Gay people being told they are ‘broken’ in Australia
An explosive investigation has lifted the lid on an outdated practice still alive within some conservative Christian churches where young gay people are being told they are "broken" by ministers trying to convert them to heterosexuality, often causing lifelong damage.
It's astonishing to think that in 2019 so-called gay conversion therapy - an unregulated counselling practice - still exists and while the language may have been toned down somewhat, the sinister undertones are still prevalent.
These days, young gay people are told by their church minister to suppress their sexual urges and remain celibate although they can marry if they wish - within a heterosexual relationship.
Robert Williams, 57, joined a church in his 20s, married and had children and while for most of his adult life he knew he was gay, accepting this fact would cost him everything.
"I lost everything," he told 60 Minutes reporter Sarah Abo "I lost my children, I lost my wife, I lost my security, I lost my identity, I had to rebuild the whole lot."
When Robert initially told a minister at City Life Church in Melbourne he was gay, he was immediately referred to group counselling which turned out to be gay conversion therapy.
"They got me to wear an elastic band on my wrist," he told 60 Minutes. "Every time I had a sexual thought, I had to ping it. And if I had sexual thoughts at night, I had to take a cold shower."
But after six months, it became clear that the counselling wasn't helping - in fact, it made everything much worse.
"I submitted myself willingly at the time, I didn't know the damage it was going to do to me.
"I think they know it's shameful. I think they know the damage they've done," he said.
Robert, who is now married to Russell Pattle, suffered depression and anxiety as a result of the therapy and now wants to see the practice banned to protect other gay people - particularly vulnerable young people.
John Smid worked for 22 years with his organisation Love in Action - one of the largest Christian gay conversion institutions in the United States. John and his group even featured in the Hollywood movie Boy Erased.
However, now seven years later, John has come out as gay and is happily married to his partner Larry McQueen.
He deeply regrets his work with Love in Action and is trying to make amends by helping many of the people who went through gay conversion therapy with his organisation.
"We've clearly taught that homosexuality was caused as a result of family dysfunction, as a result of sexual abuse. We taught that homosexuality was a product of brokenness," he said.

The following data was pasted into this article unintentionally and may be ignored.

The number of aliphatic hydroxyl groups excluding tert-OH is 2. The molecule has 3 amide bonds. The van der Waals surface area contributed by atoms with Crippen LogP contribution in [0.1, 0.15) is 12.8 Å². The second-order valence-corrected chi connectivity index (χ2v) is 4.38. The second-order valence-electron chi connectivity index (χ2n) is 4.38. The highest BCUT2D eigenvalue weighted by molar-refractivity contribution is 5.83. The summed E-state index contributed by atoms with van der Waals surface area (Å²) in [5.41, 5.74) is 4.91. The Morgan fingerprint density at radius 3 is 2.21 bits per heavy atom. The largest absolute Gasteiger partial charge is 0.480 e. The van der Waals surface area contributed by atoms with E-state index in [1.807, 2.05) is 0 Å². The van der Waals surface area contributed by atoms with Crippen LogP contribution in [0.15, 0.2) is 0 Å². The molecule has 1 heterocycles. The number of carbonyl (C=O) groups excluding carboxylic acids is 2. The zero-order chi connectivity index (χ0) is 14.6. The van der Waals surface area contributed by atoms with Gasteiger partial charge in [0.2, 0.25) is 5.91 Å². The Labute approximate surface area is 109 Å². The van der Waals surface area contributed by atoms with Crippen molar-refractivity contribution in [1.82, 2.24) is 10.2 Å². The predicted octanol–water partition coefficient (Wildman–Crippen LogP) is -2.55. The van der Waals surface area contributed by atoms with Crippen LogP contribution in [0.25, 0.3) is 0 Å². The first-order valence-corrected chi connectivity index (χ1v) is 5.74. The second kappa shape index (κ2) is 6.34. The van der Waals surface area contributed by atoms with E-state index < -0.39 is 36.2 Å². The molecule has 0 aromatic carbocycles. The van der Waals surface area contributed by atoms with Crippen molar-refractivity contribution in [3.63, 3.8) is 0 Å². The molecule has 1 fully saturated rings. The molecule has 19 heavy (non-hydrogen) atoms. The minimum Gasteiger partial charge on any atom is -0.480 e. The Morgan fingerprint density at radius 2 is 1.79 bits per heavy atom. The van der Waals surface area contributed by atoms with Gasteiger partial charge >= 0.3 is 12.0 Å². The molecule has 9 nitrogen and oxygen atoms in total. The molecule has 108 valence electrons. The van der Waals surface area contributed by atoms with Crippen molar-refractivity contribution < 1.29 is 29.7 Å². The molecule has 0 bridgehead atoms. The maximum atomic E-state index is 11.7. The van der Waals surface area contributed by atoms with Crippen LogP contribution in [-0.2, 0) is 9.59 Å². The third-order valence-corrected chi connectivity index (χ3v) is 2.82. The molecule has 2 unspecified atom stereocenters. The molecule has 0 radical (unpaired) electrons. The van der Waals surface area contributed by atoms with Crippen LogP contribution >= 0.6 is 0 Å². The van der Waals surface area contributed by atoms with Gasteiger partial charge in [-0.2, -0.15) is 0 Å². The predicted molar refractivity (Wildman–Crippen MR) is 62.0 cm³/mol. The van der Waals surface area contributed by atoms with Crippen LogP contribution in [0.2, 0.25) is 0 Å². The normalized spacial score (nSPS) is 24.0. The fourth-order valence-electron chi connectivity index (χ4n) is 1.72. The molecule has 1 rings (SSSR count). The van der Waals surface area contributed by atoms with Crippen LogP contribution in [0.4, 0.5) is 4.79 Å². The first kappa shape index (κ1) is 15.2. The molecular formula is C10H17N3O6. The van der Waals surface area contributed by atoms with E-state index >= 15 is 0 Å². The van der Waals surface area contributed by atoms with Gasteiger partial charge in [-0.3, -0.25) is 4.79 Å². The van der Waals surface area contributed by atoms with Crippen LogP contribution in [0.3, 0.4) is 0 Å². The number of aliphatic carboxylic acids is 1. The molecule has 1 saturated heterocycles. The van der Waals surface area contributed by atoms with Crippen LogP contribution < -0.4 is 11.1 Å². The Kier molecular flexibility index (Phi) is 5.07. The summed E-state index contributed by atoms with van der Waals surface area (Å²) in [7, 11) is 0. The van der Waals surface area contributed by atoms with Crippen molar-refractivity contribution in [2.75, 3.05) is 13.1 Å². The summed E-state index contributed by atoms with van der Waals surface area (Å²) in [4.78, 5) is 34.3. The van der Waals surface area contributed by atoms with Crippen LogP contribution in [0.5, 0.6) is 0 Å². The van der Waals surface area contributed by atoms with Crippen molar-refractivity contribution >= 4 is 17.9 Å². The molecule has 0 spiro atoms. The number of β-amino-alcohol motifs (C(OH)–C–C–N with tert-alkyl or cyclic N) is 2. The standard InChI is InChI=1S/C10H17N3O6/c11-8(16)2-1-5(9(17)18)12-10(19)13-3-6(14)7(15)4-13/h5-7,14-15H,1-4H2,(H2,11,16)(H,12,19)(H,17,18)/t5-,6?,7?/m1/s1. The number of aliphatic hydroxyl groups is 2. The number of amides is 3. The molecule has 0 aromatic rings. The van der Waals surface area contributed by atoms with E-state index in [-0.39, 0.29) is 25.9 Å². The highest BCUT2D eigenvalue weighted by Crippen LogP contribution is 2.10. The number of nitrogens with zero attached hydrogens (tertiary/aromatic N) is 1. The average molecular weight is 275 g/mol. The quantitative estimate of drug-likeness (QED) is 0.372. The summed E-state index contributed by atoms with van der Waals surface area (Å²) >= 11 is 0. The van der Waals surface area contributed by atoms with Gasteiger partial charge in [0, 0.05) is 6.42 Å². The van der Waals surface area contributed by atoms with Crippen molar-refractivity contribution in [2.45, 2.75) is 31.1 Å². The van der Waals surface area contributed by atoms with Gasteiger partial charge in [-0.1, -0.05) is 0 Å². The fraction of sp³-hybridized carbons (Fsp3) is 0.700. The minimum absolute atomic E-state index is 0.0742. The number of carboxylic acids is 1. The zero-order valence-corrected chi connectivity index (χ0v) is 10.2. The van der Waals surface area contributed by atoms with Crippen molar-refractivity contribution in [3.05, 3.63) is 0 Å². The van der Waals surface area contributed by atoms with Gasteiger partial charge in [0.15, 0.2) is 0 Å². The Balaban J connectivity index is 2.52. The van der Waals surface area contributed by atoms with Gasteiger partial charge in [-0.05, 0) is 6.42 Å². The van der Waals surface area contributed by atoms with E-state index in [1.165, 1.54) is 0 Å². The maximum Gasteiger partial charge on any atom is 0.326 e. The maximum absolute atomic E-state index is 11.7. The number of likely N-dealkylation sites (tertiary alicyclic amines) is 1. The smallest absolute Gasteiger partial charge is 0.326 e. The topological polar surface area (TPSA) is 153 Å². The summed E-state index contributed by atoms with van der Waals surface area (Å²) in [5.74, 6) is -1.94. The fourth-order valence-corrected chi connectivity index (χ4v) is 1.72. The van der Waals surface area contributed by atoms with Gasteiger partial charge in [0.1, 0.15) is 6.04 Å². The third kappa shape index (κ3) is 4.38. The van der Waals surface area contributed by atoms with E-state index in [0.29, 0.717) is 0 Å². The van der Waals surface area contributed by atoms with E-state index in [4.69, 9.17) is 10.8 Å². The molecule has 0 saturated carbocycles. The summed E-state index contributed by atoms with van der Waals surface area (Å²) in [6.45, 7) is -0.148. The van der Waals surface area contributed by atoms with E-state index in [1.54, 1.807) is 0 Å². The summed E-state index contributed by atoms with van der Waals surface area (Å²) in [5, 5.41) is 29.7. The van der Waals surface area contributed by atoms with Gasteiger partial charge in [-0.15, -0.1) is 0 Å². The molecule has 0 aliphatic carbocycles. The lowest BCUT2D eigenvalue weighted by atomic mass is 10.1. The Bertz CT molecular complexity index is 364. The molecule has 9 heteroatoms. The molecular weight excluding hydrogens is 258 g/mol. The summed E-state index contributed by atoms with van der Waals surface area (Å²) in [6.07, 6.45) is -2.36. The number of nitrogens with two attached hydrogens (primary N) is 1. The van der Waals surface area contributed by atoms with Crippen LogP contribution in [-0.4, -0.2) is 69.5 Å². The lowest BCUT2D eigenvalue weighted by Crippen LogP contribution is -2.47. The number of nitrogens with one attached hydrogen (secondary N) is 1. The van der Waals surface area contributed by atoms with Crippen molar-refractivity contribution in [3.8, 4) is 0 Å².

"As Christian leaders we believed that we had the authority of the Bible (to preach gay conversion therapy).
"We did not come to grips with how deeply harmful it is when you start working with someone's psyche.
"I would say every single one that I've had contact with has struggled terribly through the years with depression, with deep levels of anxiety.
"The people I've talked with had a lot of anger and resentment. There have been people that have even committed suicide as a result."
In Melbourne, the extent of gay conversion therapy is so great there is even a support group for young people who have been subjected to the practice called Brave.
However, despite the clear negative consequences for gay people who have undergone religious counselling, there are some who still think it is worthwhile and a legitimate practice.
Martin Iles, managing director of the Australian Christian Lobby, said, "You've got to understand that people who would sign up for that are people who want to sign up for it.
"I don't believe anyone is made to believe anything, people can choose to believe what they want to believe these days.
"We live in such a pluralist environment, in such a pluralist society."
Victoria is the first state in Australia to make it illegal to offer this type of counselling to young or old after a report from the Victorian Healthcare Complaints Commission found it caused "severe mental trauma".
Mr Iles, however, said this decision is "hugely concerning" for the Christian church.
"You're actually criminalising a significant part of the Christian faith. That's hugely concerning for the Christian community.
"I think they (the laws) exist because conversion therapy is a convenient term that can essentially creep into all sorts of areas of life.
"And if you have laws that prevent that message from being spoken by the church which has been spoken for millennia, it just smacks to me of madness.
"I think there are things that need to be stopped but if we're getting into this kind of conversation - steady on. It's just attacking religion."
However, for Robert and many other people who have been subjected to gay conversion therapy, the emotional scars are all too real so is the actual psychological damage and destruction to their lives.
"It's pseudo science, it's psychobabble, it's not real," Robert said. "It does so much damage to you. You'd have to be certifiable to submit yourself to that. It's the young people I really feel for."